6. Rigid: “This is the way we do things, period. No discussion, ever.” Raising bilingual children means being able to change our plans along the way as our family’s needs change. Changing all the time isn’t good either (see #9 below). When we are too rigid, it means that we have lost sight of the big picture. We need to be able to give and take with our children without giving in when it matters the most. Each family needs to perfect this on their own. No one else can tell us when we are being too rigid. We need to figure it out through trial and error. We know we are being too rigid when we are spending more time arguing with defiant children than working together with them to work out a plan.
7. Confused: “I have no idea what I am doing at all.” Do you know why you are raising your children bilingually? Do you know what your overall goal is? Is our main hope that our children will be able to communicate with the grandparents back home? Or will your family be moving back to your home country and you want to make sure your children are prepared to enter school when they arrive? Each family has a different set of goals. It is important that we are aware of what we hope for our bilingual children and family. We may not meet these goals (something for which we need to be prepared) but we should at least have a general idea of what our hopes and dreams are when it comes to raising our children bilingually.
8. Worn out: “I’ve had enough of this bilingual parenting stuff.” If raising our children bilingually feels like walking daily on hot coals or through debilitating quicksand, then we need to step back a bit and see how we can make things at least a little more enjoyable. No one says that your children have to speak your language. However, at the very least, you should be finding ways to keep yourself motivated and inspired. It all starts with us. If we are excited by our multilingualism, then we can help bring our children along by creating situations and environments where speaking our language is meaningful. This might mean playing games in our language or reading to our children out loud from books in our language. Find out what excites you and even if your children don’t want to speak your language, they will benefit from you speaking it around and to them!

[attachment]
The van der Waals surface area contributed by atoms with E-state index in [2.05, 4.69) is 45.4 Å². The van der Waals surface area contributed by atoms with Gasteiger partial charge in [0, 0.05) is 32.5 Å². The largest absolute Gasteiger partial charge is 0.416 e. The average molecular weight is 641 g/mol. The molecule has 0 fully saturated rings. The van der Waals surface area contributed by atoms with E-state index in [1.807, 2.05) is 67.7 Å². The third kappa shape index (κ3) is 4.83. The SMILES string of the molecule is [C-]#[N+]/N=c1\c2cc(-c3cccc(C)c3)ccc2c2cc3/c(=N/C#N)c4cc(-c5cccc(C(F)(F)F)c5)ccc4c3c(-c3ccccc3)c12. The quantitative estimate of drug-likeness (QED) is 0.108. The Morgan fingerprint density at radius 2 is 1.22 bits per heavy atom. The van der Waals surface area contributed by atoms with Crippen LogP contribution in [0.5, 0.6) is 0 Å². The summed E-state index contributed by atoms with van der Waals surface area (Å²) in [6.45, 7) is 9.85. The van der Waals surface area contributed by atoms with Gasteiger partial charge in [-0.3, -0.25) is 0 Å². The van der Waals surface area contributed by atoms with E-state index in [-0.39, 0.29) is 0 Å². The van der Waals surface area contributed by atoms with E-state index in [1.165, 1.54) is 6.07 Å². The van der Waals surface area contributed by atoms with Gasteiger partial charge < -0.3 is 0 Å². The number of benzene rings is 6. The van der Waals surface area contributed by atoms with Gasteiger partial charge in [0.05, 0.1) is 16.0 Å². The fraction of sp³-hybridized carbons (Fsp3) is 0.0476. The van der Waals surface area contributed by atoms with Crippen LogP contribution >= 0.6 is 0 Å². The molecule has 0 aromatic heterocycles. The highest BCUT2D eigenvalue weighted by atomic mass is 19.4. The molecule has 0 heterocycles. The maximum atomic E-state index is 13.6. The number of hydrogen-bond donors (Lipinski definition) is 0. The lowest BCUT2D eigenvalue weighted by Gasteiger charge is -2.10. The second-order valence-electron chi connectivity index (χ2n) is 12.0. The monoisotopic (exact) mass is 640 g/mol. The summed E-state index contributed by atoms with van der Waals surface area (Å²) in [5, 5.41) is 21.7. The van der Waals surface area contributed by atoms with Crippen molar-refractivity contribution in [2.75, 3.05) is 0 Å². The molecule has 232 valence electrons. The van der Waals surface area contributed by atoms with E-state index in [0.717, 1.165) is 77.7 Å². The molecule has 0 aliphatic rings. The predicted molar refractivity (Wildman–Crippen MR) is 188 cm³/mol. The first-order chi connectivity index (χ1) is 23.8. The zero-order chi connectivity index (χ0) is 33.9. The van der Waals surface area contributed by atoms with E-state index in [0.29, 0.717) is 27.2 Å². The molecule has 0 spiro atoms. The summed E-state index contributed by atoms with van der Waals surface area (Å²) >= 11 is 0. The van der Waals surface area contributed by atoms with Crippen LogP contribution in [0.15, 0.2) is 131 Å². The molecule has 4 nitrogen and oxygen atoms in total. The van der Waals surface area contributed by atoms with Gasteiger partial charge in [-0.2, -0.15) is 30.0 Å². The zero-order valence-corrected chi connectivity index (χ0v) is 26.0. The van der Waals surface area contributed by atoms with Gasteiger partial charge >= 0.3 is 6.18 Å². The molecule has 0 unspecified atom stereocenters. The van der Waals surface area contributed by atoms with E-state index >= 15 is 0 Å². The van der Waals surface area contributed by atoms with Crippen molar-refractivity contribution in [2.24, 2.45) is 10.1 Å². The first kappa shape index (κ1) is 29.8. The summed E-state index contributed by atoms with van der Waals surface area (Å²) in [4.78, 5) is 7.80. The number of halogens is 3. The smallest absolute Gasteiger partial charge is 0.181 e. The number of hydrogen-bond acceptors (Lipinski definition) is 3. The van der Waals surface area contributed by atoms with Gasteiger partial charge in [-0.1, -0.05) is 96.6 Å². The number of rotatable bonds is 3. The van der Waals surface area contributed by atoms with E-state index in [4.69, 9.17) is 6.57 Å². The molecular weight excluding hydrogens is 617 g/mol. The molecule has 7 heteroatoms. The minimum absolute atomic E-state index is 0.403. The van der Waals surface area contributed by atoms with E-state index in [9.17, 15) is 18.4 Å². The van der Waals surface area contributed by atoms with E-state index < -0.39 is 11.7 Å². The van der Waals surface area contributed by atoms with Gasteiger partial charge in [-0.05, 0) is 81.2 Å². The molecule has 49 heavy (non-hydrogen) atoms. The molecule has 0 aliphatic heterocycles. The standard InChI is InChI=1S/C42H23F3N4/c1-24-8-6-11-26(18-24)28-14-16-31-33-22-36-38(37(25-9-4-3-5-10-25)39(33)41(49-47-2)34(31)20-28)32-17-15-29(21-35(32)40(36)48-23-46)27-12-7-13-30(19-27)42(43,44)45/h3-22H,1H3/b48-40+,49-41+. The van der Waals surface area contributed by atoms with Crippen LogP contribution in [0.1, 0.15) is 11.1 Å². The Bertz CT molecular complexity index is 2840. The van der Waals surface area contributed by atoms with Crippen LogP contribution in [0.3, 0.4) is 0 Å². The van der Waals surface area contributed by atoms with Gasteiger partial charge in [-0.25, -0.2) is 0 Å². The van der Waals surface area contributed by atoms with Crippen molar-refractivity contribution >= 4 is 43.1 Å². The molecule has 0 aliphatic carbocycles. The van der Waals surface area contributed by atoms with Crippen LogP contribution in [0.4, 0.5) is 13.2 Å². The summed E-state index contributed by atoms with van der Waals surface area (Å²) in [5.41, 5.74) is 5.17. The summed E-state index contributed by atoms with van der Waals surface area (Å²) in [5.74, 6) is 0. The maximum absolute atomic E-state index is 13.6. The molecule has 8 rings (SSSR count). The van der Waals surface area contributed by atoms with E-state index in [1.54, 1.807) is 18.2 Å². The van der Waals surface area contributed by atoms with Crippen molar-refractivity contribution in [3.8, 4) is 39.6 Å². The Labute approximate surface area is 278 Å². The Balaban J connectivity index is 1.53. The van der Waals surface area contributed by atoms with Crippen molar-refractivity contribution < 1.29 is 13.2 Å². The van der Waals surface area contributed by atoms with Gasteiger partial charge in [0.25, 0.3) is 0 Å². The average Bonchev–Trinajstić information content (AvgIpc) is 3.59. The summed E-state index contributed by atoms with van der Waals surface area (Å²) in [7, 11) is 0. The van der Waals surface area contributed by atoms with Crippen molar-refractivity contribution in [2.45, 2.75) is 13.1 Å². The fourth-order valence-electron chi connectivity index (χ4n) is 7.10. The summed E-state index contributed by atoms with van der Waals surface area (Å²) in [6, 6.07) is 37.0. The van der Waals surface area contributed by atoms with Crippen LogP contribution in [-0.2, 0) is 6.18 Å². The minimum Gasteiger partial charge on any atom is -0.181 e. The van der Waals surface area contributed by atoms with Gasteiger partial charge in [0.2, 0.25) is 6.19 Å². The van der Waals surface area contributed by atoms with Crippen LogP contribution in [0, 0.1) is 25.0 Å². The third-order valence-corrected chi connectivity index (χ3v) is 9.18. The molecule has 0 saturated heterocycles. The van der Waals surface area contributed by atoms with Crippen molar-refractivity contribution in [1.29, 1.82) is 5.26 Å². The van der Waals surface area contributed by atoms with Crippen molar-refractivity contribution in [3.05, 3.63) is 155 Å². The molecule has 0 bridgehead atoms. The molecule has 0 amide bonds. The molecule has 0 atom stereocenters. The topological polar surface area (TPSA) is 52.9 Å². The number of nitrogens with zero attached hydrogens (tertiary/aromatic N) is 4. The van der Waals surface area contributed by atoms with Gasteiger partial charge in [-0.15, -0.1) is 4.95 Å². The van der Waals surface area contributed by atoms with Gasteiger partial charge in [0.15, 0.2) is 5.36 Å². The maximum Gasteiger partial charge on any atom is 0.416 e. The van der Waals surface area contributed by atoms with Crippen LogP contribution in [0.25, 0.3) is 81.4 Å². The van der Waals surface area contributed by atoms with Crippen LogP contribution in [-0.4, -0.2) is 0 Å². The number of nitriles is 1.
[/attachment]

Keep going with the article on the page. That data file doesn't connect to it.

9. Unsure: “I’m not really sure if I want to raise my children bilingually.” It isn’t essential that we feel 100% determination in our bilingual parenting efforts but the chances are slim to none that we will stick with it if we can’t really even decide. Making a clear choice can help us take our bilingual parenting seriously and will get others on board with our efforts. Sometimes all it takes is saying, “I am raising my children bilingually!” and meaning it.
10. Lonely: “I am all alone in my bilingual parenting efforts.” If you are feeling alone in raising your children bilingually, then you really need to find others to connect with. Best are other families who are also raising children bilingually in our language. However, even if they don’t speak our language, someone who can help keep us motivated is essential in our bilingual parenting path. Even if we don’t meet eye-to-eye on everything, having other bilingual families to connect with will gives us and our children the chance to feel that bilingualism is a natural and integral part of life.
Our children follow our lead. If we aren’t able to see both the trees in front of us (daily inspiration) as well as the path through the forest ahead (long-term goals), then how can our children find the motivation to stick with their own bilingualism? We need to be both a guide and a follower all at once when it comes to bilingual parenting.
The key to not sabotaging our children’s bilingualism is to listen to the thoughts that go through our heads when things are going well (does this give us a lift or do we become arrogant and self-centered) as well as when things are not going well (do we give ourselves encouragement or put ourselves down). It may feel difficult but finding ways to resolve discouraging thoughts in our heads (without becoming arrogant) will keep us on the right path.
Even if our children don’t seem particularly interested in their bilingualism right now, down the road they will thank us for having found a way through the jungle of bilingual parenting.